Balmoral has a number of dining options. These include two new select dining restaurants, which were opened after her latest refit. The first sits at the aft end of Palms Café, serving as a café/poolside eatery in the day and a select dining venue in the evening. It has glass doors which are pulled open when the weather is nice, giving passengers a unique indoor/outdoor dining experience.
The second new restaurant, The Grill, is one deck above on deck 8. This was being refurbished during our visit, but it features a lovely parquet floor with sumptuous white seating.
Palms Café is the ship’s main buffet area at the aft end of deck 7. This might sound strange, but it doesn’t feel like the buffet restaurants I am used to. It was set out more like a formal restaurant, with a buffet section in the middle, which I really liked.
There are three main restaurants: Ballindalloch, Spey and Avon. The latter two offer the main dining menu but in a more intimate setting than the larger Ballindalloch. These restaurants also have a buffet area/salad bar serving the same main dining menu options, for those wanting a buffet in a formal restaurant setting. This means that Palms Café doesn’t need to be any bigger, as there are several buffet locations available. I thought this was a really good concept that I haven’t seen on other cruise lines yet.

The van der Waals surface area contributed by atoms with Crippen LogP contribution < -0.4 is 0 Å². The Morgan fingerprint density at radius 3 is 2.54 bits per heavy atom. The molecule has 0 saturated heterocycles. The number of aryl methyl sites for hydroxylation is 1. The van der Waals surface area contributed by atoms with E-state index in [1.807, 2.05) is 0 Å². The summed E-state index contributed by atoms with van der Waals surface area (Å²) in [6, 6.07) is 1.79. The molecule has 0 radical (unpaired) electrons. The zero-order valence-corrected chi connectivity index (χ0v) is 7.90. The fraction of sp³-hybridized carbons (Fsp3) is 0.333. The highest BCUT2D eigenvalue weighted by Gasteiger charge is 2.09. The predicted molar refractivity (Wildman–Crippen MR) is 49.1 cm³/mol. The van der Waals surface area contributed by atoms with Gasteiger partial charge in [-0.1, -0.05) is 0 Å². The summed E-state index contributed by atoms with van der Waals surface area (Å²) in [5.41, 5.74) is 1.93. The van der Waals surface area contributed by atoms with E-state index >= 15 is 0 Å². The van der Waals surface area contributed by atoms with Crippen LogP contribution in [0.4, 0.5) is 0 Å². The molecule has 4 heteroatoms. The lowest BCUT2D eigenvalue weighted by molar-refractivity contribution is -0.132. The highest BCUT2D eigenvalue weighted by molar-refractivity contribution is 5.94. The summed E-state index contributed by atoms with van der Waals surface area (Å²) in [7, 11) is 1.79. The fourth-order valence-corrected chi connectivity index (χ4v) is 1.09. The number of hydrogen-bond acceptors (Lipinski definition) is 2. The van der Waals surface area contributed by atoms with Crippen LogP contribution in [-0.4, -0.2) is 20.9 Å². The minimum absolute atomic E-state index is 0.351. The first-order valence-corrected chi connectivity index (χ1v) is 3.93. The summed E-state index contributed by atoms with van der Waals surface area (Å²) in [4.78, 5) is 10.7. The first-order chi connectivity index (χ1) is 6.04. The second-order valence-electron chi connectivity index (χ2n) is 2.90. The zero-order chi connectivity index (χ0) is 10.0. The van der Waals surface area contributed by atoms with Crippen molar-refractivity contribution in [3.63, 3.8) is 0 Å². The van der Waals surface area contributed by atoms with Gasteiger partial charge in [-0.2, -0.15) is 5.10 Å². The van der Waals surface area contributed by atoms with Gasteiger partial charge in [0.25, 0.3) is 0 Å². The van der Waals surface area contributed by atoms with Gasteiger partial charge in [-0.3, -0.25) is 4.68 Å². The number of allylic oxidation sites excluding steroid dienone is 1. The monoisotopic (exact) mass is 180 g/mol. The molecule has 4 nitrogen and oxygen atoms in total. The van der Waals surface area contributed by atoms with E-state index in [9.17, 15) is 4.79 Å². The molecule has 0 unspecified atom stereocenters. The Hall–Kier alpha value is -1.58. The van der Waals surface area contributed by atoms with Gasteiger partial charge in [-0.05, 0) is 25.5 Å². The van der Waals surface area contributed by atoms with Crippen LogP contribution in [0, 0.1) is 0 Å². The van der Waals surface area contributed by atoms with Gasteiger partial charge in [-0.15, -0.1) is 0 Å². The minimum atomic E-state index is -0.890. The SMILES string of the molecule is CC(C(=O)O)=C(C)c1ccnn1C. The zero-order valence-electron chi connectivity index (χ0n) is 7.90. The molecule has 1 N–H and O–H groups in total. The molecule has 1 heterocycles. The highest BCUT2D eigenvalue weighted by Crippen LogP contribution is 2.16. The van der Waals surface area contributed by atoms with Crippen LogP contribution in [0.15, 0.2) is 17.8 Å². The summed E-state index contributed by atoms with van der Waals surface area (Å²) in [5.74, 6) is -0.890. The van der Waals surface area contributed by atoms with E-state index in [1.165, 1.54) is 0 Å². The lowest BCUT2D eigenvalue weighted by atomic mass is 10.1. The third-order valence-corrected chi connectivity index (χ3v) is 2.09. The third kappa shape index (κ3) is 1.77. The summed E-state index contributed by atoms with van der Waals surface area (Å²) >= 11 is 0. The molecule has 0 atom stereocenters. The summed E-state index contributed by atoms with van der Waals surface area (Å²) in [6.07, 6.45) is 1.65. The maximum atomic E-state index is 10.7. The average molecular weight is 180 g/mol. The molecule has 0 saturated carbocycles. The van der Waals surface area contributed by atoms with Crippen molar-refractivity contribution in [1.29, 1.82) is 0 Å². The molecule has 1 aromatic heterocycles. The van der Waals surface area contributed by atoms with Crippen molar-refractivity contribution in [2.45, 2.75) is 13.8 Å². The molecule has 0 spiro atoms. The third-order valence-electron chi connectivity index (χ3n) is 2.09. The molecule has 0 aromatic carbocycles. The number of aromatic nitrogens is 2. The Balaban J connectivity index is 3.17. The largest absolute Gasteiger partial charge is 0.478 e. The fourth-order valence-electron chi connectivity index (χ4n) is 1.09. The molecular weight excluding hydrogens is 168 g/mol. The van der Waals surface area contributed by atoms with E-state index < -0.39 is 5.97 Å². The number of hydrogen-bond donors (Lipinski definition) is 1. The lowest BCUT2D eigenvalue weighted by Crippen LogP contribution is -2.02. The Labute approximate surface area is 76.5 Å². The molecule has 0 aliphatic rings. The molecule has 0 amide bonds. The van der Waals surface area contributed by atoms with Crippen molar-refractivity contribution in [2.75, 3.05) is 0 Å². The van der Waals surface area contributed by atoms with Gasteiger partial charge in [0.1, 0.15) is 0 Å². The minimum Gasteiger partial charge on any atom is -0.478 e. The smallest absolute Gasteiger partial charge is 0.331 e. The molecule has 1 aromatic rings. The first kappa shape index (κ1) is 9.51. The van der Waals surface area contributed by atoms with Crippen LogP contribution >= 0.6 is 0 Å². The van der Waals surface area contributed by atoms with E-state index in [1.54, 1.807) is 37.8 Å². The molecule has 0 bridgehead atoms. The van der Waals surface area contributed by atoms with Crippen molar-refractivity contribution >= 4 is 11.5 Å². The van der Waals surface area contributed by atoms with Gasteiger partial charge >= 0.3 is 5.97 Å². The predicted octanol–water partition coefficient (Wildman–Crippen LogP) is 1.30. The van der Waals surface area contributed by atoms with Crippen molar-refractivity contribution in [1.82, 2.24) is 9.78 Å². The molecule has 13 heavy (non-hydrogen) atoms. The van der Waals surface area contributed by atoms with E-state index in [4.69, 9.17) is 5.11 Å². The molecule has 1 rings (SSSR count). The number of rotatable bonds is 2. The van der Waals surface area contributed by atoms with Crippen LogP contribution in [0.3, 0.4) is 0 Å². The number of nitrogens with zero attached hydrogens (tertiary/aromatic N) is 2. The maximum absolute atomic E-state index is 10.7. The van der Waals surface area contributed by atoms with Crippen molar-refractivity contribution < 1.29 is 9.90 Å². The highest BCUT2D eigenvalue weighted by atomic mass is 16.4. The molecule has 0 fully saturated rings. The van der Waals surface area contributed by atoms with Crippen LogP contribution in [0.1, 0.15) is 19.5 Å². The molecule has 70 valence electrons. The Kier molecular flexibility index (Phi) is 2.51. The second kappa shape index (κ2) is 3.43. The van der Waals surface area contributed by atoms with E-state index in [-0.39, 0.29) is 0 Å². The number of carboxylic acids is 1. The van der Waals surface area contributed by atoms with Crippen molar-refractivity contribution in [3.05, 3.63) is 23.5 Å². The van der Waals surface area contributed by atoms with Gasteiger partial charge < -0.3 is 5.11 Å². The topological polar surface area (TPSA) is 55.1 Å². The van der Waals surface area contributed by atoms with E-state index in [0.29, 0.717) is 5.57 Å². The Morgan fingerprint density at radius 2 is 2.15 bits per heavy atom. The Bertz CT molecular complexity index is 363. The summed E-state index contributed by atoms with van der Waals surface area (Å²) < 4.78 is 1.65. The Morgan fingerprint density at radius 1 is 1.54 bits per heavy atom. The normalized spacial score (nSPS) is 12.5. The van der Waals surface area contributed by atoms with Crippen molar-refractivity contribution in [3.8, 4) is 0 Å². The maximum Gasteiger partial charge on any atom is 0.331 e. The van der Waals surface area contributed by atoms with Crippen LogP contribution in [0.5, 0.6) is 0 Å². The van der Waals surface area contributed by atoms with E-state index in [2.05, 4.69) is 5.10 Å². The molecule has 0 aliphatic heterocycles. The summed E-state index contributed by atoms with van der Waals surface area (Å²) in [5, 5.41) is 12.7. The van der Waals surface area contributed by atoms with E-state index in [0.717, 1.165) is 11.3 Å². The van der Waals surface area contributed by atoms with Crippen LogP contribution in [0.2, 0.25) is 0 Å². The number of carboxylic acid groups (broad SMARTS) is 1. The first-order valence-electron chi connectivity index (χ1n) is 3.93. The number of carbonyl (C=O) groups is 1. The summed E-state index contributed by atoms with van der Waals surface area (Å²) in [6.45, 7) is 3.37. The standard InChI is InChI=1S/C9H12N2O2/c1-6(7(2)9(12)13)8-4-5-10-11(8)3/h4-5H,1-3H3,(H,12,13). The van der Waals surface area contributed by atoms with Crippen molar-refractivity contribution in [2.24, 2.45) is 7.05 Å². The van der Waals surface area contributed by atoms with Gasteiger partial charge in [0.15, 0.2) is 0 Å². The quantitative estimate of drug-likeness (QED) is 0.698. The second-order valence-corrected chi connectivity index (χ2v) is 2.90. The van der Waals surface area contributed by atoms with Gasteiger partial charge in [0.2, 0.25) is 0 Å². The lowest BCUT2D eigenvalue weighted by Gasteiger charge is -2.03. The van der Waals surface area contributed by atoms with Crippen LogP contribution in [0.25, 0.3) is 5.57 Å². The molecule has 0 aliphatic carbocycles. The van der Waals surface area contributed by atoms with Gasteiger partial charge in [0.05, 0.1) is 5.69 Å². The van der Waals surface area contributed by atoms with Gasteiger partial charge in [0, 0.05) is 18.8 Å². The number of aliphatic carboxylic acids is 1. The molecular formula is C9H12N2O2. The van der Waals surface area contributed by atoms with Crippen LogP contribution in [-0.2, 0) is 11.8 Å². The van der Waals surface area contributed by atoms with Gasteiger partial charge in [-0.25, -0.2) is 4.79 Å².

The Bookmark Café is a great place to relax with a novel, sample some handmade truffles or enjoy a speciality cup of tea. This is definitely where I would spend my time on a sea day, as the seating options are plentiful and there is also a library attached.
The suites were lovely. I understand there are around 90 suites, which is a really large number by any ship’s standards. You have the option of booking an owner’s suite, premier suite, Marquee suite, superior suite, balcony junior suite or single balcony suite. I saw the owner’s suite which features a full dining table, dressing area, bathroom with bath, balcony, bedroom and lounge. There are also some great modern touches like Nespresso machines and interactive TVs. I also had a look around a junior suite, which is not as grand but is still very nice. The top suite spans an impressive 430 sq ft.